What G40 defeat means to Zimbabwe




Jonathan Moyo and Saviour Kasukuwere

Future historians, when most of the facts are in, will be able to write more satisfying explanations and interpretations of the momentous events which happened in Zimbabwe in November 2017 and to assess the lasting impact of the Zimbabwe Defence Forces’ peaceful intervention code-named “Operation Restore Legacy”.

Dr Tafataona Mahoso

What a contemporary writer can hope to do for now is to provide a first draft which historians who lived through the 1974 US scandal called “Watergate” described as writing hot history.

The first contemporary lesson from the events here is that history is neither tradition nor nostalgia as some in the G40 formation tended to think.

History is the philosophical and practical grounding which empowers succeeding generations to frame and shape their future realistically.

When we want an accurate diagnosis leading to a prescription from our doctor, we bring to him or her our previous medical records, X-rays and past prescriptions of medicines taken.

The diagnosis, based on a combined reading of present symptoms and past medical history, enables the doctor to estimate a prognosis, which is about the future.

If there are no past records to present, then a wise patient has to narrate the history of his or her health, thereby enabling the medical practitioner to construct or reconstruct a history.

History is unavoidable.

The second contemporary lesson I picked up from the morning after Operation Restore Legacy came from the content of songs which re-occupied the media space which up to then had been flooded with Zim Dancehall music and with G40 hate speech and lies.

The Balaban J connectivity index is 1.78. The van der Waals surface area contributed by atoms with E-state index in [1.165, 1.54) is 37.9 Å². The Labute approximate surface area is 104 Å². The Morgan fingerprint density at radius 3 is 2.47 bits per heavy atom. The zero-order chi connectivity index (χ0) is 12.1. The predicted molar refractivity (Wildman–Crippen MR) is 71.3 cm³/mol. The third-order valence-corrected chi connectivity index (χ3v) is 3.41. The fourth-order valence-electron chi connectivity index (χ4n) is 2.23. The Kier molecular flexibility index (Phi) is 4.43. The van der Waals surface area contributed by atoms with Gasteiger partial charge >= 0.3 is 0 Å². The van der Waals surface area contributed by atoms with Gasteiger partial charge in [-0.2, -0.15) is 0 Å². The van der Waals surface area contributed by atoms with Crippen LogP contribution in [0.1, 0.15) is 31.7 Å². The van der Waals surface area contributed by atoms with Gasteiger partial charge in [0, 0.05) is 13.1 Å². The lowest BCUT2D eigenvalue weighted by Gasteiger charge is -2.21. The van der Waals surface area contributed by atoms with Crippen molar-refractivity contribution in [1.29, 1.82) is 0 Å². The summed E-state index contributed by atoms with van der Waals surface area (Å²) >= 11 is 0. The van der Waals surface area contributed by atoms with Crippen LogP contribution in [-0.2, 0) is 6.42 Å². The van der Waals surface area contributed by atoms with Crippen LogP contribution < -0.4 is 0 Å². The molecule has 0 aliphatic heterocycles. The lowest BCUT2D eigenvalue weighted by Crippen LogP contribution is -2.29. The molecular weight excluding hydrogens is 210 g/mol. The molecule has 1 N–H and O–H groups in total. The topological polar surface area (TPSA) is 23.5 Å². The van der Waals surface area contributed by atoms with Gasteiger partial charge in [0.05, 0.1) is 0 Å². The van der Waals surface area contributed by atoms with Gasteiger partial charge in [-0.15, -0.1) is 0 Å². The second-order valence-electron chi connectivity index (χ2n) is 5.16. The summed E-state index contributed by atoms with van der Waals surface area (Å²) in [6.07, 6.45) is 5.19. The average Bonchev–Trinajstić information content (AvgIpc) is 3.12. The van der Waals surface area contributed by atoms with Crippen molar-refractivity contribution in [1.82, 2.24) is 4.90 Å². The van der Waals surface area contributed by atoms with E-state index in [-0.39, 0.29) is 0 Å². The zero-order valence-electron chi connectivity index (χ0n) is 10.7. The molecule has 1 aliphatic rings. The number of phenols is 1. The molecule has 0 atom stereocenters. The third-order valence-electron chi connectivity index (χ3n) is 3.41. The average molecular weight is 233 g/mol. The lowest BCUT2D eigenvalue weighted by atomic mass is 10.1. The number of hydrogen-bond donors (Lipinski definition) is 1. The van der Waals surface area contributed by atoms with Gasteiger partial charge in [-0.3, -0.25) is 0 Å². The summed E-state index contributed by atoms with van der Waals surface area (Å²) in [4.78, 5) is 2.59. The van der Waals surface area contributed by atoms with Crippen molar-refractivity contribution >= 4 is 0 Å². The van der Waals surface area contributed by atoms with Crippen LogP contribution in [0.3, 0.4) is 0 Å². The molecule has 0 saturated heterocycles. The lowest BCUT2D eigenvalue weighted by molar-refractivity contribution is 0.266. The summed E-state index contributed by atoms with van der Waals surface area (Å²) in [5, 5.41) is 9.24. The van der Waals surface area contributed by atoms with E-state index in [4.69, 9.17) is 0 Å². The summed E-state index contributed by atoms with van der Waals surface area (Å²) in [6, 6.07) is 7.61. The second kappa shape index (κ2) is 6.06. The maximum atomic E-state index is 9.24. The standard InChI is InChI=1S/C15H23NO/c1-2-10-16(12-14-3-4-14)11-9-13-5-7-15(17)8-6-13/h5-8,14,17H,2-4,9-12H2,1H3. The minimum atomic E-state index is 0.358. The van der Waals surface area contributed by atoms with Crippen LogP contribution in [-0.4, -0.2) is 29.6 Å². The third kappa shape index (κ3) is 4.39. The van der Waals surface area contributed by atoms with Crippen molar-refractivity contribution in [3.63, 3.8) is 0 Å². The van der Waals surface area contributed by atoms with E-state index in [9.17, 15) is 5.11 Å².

The historical songs now brought in were from the 1970s but not about the 1970s.

They were about the common aspirations of the generations of Murenga, Madzimbahwe, looking way into the future and confirming the principle that history is about the future, confirming the African proverb that Uyo anotungamira haatizi negwara (nenzira): The pioneer of a path does not disappear with it.

The path remains long after the pioneers are gone and it can be maintained, extended, widened and paved to include expanding generations.

The third lesson remains tentative yet crucial.

The rush to label “factions” every time there is disagreement among Africans is a long established enemy tactic based on linear perspective. It serves to create and establish the idea that everyone now belongs to one faction or the other.

In Europe and the US, they use more nuanced language about the left, the right, the centre, centre-left, centre-right, and so on, of the same party because they want to foreground national unity and to allow each tendency to be heard and understood, whether in the Democratic Party, in the Republican Party, in the Conservative Party, in the Labour Party, in the Christian Democrats or Social Democrats.

In the case of Zimbabwe’s Zanu-PF “factions”, the opposite approach was promoted: The National Political Commissar foreclosed any such nuances by declaring that he was “the biggest thug in Zanu-PF”; so he was going to teach nothing and he would not strive for mutual understanding, let alone unity.

This was followed by an orgy of expulsions from the party of those people labelled as belonging to alleged factions, not tendencies.

The tendencies were quickly given nasty names in the Press to make them look as alien as possible.

Madzimbahwe were told about “Gamatox” and “Lacoste”.

There were desperate efforts even to the extent of labelling some provinces as mere hotbeds of factionalism and to put words into the mouths of our departed liberation war heroes condemning current living leaders.

Madzimbahwe, however, quickly realised that the “either/or” approach to political tendencies was meant to ensure a three-stage fall into mayhem.

The first step is the belief that everyone belongs to a faction. The second step is that my faction is holy while the other is evil. The third step is to engage in endless and unprocedural expulsions of all suspects and turn them into the key result area for the Commissariat.

The strategy here is that if the faction the enemy wants to promote and install fails to achieve its objective, plan B becomes a situation where the population sinks into despair and apathy, believing that it has no real choices; believing that it is merely caught in between or among warring factions who are equally bad and equally at fault.

Here, the enemy would have succeeded in reducing to a faction even those leaders who truly stand for a national vision and national unity.